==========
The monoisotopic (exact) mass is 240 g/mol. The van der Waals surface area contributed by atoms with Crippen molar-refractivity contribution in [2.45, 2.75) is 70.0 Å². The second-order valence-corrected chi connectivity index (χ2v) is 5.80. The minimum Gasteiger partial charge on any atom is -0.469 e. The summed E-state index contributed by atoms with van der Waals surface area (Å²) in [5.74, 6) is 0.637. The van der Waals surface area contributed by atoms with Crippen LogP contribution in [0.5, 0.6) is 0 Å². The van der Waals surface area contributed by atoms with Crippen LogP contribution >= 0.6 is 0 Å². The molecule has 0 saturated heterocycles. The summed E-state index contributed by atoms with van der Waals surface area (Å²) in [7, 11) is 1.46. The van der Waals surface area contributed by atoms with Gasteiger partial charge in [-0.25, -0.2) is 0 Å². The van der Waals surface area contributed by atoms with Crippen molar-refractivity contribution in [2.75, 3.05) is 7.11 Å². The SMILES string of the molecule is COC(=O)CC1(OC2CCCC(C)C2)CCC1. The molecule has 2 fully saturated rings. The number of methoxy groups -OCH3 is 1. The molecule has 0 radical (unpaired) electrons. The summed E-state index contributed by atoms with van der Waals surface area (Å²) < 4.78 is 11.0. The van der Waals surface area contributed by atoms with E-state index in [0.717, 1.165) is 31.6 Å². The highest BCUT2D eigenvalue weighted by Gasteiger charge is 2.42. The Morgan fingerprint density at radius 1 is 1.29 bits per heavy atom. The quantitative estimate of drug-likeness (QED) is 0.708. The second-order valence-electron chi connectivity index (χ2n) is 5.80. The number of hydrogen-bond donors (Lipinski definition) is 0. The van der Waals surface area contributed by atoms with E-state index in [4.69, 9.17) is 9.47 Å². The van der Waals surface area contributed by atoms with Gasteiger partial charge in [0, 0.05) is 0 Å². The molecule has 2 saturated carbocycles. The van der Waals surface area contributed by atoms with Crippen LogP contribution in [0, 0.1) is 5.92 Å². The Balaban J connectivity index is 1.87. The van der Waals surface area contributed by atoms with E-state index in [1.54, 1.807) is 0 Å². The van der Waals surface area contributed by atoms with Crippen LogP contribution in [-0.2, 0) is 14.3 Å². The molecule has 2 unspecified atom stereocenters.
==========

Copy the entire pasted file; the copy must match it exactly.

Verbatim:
The monoisotopic (exact) mass is 240 g/mol. The van der Waals surface area contributed by atoms with Crippen molar-refractivity contribution in [2.45, 2.75) is 70.0 Å². The second-order valence-corrected chi connectivity index (χ2v) is 5.80. The minimum Gasteiger partial charge on any atom is -0.469 e. The summed E-state index contributed by atoms with van der Waals surface area (Å²) in [5.74, 6) is 0.637. The van der Waals surface area contributed by atoms with Crippen LogP contribution in [0.5, 0.6) is 0 Å². The van der Waals surface area contributed by atoms with Crippen LogP contribution >= 0.6 is 0 Å². The molecule has 0 saturated heterocycles. The summed E-state index contributed by atoms with van der Waals surface area (Å²) in [7, 11) is 1.46. The van der Waals surface area contributed by atoms with Gasteiger partial charge in [-0.25, -0.2) is 0 Å². The van der Waals surface area contributed by atoms with Crippen molar-refractivity contribution in [2.75, 3.05) is 7.11 Å². The SMILES string of the molecule is COC(=O)CC1(OC2CCCC(C)C2)CCC1. The molecule has 2 fully saturated rings. The number of methoxy groups -OCH3 is 1. The molecule has 0 radical (unpaired) electrons. The summed E-state index contributed by atoms with van der Waals surface area (Å²) < 4.78 is 11.0. The van der Waals surface area contributed by atoms with E-state index in [0.717, 1.165) is 31.6 Å². The highest BCUT2D eigenvalue weighted by Gasteiger charge is 2.42. The Morgan fingerprint density at radius 1 is 1.29 bits per heavy atom. The quantitative estimate of drug-likeness (QED) is 0.708. The second-order valence-electron chi connectivity index (χ2n) is 5.80. The number of hydrogen-bond donors (Lipinski definition) is 0. The van der Waals surface area contributed by atoms with E-state index in [4.69, 9.17) is 9.47 Å². The van der Waals surface area contributed by atoms with Gasteiger partial charge in [0, 0.05) is 0 Å². The molecule has 2 saturated carbocycles. The van der Waals surface area contributed by atoms with Crippen LogP contribution in [0, 0.1) is 5.92 Å². The Balaban J connectivity index is 1.87. The van der Waals surface area contributed by atoms with E-state index in [1.54, 1.807) is 0 Å². The van der Waals surface area contributed by atoms with Crippen LogP contribution in [-0.2, 0) is 14.3 Å². The molecule has 2 unspecified atom stereocenters.